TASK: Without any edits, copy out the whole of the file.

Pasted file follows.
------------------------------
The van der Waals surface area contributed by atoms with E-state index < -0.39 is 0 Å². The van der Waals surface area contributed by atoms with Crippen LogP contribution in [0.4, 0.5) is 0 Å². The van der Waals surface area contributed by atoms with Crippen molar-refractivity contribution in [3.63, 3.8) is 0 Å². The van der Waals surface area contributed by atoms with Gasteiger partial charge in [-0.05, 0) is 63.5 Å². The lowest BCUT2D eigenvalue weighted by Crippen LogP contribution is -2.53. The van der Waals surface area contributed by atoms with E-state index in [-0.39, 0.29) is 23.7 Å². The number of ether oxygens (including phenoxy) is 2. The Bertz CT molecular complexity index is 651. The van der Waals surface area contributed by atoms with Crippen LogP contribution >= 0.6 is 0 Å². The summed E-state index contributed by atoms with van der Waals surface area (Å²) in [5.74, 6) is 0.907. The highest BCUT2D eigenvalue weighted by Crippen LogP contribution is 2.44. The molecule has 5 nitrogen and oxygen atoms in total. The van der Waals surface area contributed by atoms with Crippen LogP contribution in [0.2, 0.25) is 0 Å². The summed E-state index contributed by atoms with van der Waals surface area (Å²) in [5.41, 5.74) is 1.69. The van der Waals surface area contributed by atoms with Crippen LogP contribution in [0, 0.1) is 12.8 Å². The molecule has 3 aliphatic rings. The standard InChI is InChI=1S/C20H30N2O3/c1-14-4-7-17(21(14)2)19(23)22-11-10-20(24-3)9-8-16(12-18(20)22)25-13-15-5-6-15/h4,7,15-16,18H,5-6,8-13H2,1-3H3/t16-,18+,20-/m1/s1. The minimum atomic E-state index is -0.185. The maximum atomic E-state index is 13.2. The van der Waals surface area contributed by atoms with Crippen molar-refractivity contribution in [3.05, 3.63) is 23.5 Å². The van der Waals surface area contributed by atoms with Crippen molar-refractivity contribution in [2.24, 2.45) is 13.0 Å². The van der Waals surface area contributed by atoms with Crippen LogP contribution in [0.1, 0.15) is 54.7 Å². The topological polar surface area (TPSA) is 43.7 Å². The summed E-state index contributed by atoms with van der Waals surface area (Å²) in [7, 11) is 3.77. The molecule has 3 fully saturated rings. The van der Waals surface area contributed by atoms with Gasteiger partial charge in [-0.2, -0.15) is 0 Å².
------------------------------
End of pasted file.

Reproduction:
The van der Waals surface area contributed by atoms with E-state index < -0.39 is 0 Å². The van der Waals surface area contributed by atoms with Crippen LogP contribution in [0.4, 0.5) is 0 Å². The van der Waals surface area contributed by atoms with Crippen molar-refractivity contribution in [3.63, 3.8) is 0 Å². The van der Waals surface area contributed by atoms with Gasteiger partial charge in [-0.05, 0) is 63.5 Å². The lowest BCUT2D eigenvalue weighted by Crippen LogP contribution is -2.53. The van der Waals surface area contributed by atoms with E-state index in [-0.39, 0.29) is 23.7 Å². The number of ether oxygens (including phenoxy) is 2. The Bertz CT molecular complexity index is 651. The van der Waals surface area contributed by atoms with Crippen LogP contribution >= 0.6 is 0 Å². The summed E-state index contributed by atoms with van der Waals surface area (Å²) in [5.74, 6) is 0.907. The highest BCUT2D eigenvalue weighted by Crippen LogP contribution is 2.44. The molecule has 5 nitrogen and oxygen atoms in total. The van der Waals surface area contributed by atoms with Crippen LogP contribution in [0.2, 0.25) is 0 Å². The summed E-state index contributed by atoms with van der Waals surface area (Å²) in [5.41, 5.74) is 1.69. The van der Waals surface area contributed by atoms with Crippen LogP contribution in [0, 0.1) is 12.8 Å². The molecule has 3 aliphatic rings. The standard InChI is InChI=1S/C20H30N2O3/c1-14-4-7-17(21(14)2)19(23)22-11-10-20(24-3)9-8-16(12-18(20)22)25-13-15-5-6-15/h4,7,15-16,18H,5-6,8-13H2,1-3H3/t16-,18+,20-/m1/s1. The minimum atomic E-state index is -0.185. The maximum atomic E-state index is 13.2. The van der Waals surface area contributed by atoms with Crippen molar-refractivity contribution in [3.05, 3.63) is 23.5 Å². The van der Waals surface area contributed by atoms with Crippen molar-refractivity contribution in [2.24, 2.45) is 13.0 Å². The van der Waals surface area contributed by atoms with Crippen LogP contribution in [0.1, 0.15) is 54.7 Å². The topological polar surface area (TPSA) is 43.7 Å². The summed E-state index contributed by atoms with van der Waals surface area (Å²) in [7, 11) is 3.77. The molecule has 3 fully saturated rings. The van der Waals surface area contributed by atoms with Gasteiger partial charge in [-0.2, -0.15) is 0 Å².